Australia has now entered a hiring boom. Many people have changed their career since coming out of lockdown, which has both opened up a lot of positions for work and filled the market with skilled employees. But do you know how to hire the best candidate? Are you looking for skills alone, or do they have to fit the vibe, or culture, of your workplace too?
A single employee can change a business, for the better or worse. An upbeat employee who learns and grows with the business is a positive force. However, if you hire someone who soon acts entitled or complains a lot, it could ruin the office's morale.
Hiring the right people is crucial for any business to grow at scale and is just one facet of levelling up your business in 2022 and beyond. In this article, we’ll look at 7 tips to hiring the right employee for you and your business.
1. Look internally
The first place you should look for the right employee is internally. You may have someone sitting right there who knows the job, the company, and already embodies the values.
You have a chance to expand a current employee’s skill set, help them find more value in their work, or build a career.
Yes, you might have to hire for the position just left vacant, but you have someone to do the handover and onboarding already.
This not only allows you to save money on recruitment for more senior positions but also inspires further long-term loyalty from your whole team.
2. Have a clear job definition for all your jobs
If you don’t have clear intentions for the role, how can someone know if they’re the right candidate? The more specific you are in the job description, the better the standard of job application you will receive. Also, it will be easier to discard applications that don't match your criteria.
Clear job definitions also help when you hire for the position again, if your business expands in the future, and helping with work documentation and allocation of responsibilities.
Clear job definitions also help you understand the roles of your company. Who does what, and what gaps are there in your staffing roles? Is someone doing the work of two people? This could trigger a whole new hiring process.
3. Take them out of a normal interview setting
The normal interview setting is usually the office. The candidate is dressed up nicely, there is a quiet office with a table between you, a jug of water, freshly printed resumes.
Depending on the role or which round of interviews it is, you could try mixing it up.
Take the candidate out to a busy cafe to see how they focus on you and not what is happening around you. Relax them with coffee and cake to see a more personable side of them.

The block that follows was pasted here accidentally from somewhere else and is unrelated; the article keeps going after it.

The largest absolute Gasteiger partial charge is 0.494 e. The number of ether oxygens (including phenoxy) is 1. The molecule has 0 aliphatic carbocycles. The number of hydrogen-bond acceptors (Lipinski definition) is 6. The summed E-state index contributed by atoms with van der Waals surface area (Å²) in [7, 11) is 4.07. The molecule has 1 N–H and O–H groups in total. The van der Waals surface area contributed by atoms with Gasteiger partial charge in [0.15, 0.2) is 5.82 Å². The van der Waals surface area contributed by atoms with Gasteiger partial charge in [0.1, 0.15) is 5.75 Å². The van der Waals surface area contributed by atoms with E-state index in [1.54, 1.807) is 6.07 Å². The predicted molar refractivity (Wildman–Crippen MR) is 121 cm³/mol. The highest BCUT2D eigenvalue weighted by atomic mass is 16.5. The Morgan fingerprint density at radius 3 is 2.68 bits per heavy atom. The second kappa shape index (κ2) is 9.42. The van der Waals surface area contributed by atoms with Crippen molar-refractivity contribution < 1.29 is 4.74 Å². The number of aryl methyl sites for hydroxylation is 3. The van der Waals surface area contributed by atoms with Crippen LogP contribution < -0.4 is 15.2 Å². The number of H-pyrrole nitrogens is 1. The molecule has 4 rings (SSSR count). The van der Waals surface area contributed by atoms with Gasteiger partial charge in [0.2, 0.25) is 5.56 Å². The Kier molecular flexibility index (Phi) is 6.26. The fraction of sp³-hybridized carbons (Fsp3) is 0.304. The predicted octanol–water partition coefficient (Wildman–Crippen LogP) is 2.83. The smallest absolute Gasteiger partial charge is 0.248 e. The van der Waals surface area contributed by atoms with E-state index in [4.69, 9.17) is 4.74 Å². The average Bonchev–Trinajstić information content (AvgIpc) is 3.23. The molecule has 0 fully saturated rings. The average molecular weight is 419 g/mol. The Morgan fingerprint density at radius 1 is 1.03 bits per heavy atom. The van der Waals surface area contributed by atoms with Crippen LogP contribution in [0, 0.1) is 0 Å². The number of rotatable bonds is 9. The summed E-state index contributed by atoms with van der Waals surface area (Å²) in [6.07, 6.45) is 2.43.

Depending on your work environment, it might be even worth it to do a walking job interview and have some contextual questions ready for different parts of the workplace.
Pay attention - does the candidate ask good questions about the workplace? Do they take an interest in the environment around them? How do they treat the people they meet?
4. Give them a problem to solve
This is an excellent way to test how candidates think, how they work on problems relevant to the business. It doesn't have to be a ‘live test’, but you can quickly learn if someone is cut out for the role.
Be creative and be challenging. You don’t want the test to be too easy that they pass it and don’t show you what they can do, and you don’t want it so tricky that they cannot solve it.
You can have the problem be a part of the job application process and discussion of the problem as part of the interview process. It provides an excellent opportunity for feedback. Another quality of the right employee is how they take and process feedback.
5. Introduce them to your team
Discovering how candidates interact with key members of your team can be very telling. Do they show respect, or speak down to your team members? Do they struggle to talk with people?You can also have your team ask questions of the candidate. This works in a few positive ways:
- Your team feels involved in the process of building the business
- Your team may have questions that you didn't think of
- If they are working with the new candidate, it’s fair they get to ask questions
Make sure you vet the questions before they’re asked.
6. Ask them personal questions
This may seem counter-intuitive, but if you can bring forth a story from a candidate, you’ll see a different side to them. Ask them what they’re passionate about, what drives them, what they have achieved in their personal lives. Watch for that spark in their eyes when they talk about something they love.
If a candidate has been working on standard answers to standard questions, something personal can give you some real insight.
7. Actually check their references
Take the time to check references. While it may be highly unlikely to get anything negative, you still have a chance to ask questions to these people to find out more about the pending candidate.
You may find gaps in stories or job history that could be a red flag.
Need help finding or vetting your employees? Why not ask our coaches?
The recruitment process can be scary - so much riding on the one interview, hoping to get a good employee who’ll be with you for a long time and fits your business. It is a key factor in how to start your own business.
The Entourage can help you grow your business, including making the right hire, through our Accelerate program, for businesses wanting to grow from 6 to 7 figures a year. Or step it up a level with our Elevate program to help you grow from 7 to 8 figures a year, and beyond.
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